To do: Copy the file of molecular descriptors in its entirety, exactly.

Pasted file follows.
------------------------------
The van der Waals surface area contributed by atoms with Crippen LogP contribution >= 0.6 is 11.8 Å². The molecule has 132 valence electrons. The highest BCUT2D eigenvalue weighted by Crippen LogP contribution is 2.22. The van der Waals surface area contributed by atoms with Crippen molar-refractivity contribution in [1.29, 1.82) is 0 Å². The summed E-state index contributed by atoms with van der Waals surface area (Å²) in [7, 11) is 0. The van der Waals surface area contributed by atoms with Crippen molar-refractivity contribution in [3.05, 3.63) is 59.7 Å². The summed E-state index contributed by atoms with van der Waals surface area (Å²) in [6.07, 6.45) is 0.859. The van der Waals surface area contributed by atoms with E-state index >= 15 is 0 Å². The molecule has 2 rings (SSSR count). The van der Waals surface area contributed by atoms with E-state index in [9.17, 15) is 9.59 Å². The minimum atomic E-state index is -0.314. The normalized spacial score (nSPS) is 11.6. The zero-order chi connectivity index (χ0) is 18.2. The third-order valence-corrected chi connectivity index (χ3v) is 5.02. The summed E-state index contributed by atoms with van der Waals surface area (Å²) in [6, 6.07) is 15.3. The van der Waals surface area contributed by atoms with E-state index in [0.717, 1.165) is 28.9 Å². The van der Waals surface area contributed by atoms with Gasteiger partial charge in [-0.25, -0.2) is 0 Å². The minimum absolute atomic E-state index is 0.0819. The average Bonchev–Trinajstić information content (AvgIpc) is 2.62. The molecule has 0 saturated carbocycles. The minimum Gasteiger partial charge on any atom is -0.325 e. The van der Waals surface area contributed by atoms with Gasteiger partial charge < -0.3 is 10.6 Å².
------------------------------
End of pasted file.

The van der Waals surface area contributed by atoms with Crippen LogP contribution >= 0.6 is 11.8 Å². The molecule has 132 valence electrons. The highest BCUT2D eigenvalue weighted by Crippen LogP contribution is 2.22. The van der Waals surface area contributed by atoms with Crippen molar-refractivity contribution in [1.29, 1.82) is 0 Å². The summed E-state index contributed by atoms with van der Waals surface area (Å²) in [7, 11) is 0. The van der Waals surface area contributed by atoms with Crippen molar-refractivity contribution in [3.05, 3.63) is 59.7 Å². The summed E-state index contributed by atoms with van der Waals surface area (Å²) in [6.07, 6.45) is 0.859. The van der Waals surface area contributed by atoms with E-state index >= 15 is 0 Å². The molecule has 2 rings (SSSR count). The van der Waals surface area contributed by atoms with E-state index in [9.17, 15) is 9.59 Å². The minimum atomic E-state index is -0.314. The normalized spacial score (nSPS) is 11.6. The zero-order chi connectivity index (χ0) is 18.2. The third-order valence-corrected chi connectivity index (χ3v) is 5.02. The summed E-state index contributed by atoms with van der Waals surface area (Å²) in [6, 6.07) is 15.3. The van der Waals surface area contributed by atoms with E-state index in [0.717, 1.165) is 28.9 Å². The van der Waals surface area contributed by atoms with Gasteiger partial charge in [-0.25, -0.2) is 0 Å². The minimum absolute atomic E-state index is 0.0819. The average Bonchev–Trinajstić information content (AvgIpc) is 2.62. The molecule has 0 saturated carbocycles. The minimum Gasteiger partial charge on any atom is -0.325 e. The van der Waals surface area contributed by atoms with Gasteiger partial charge < -0.3 is 10.6 Å².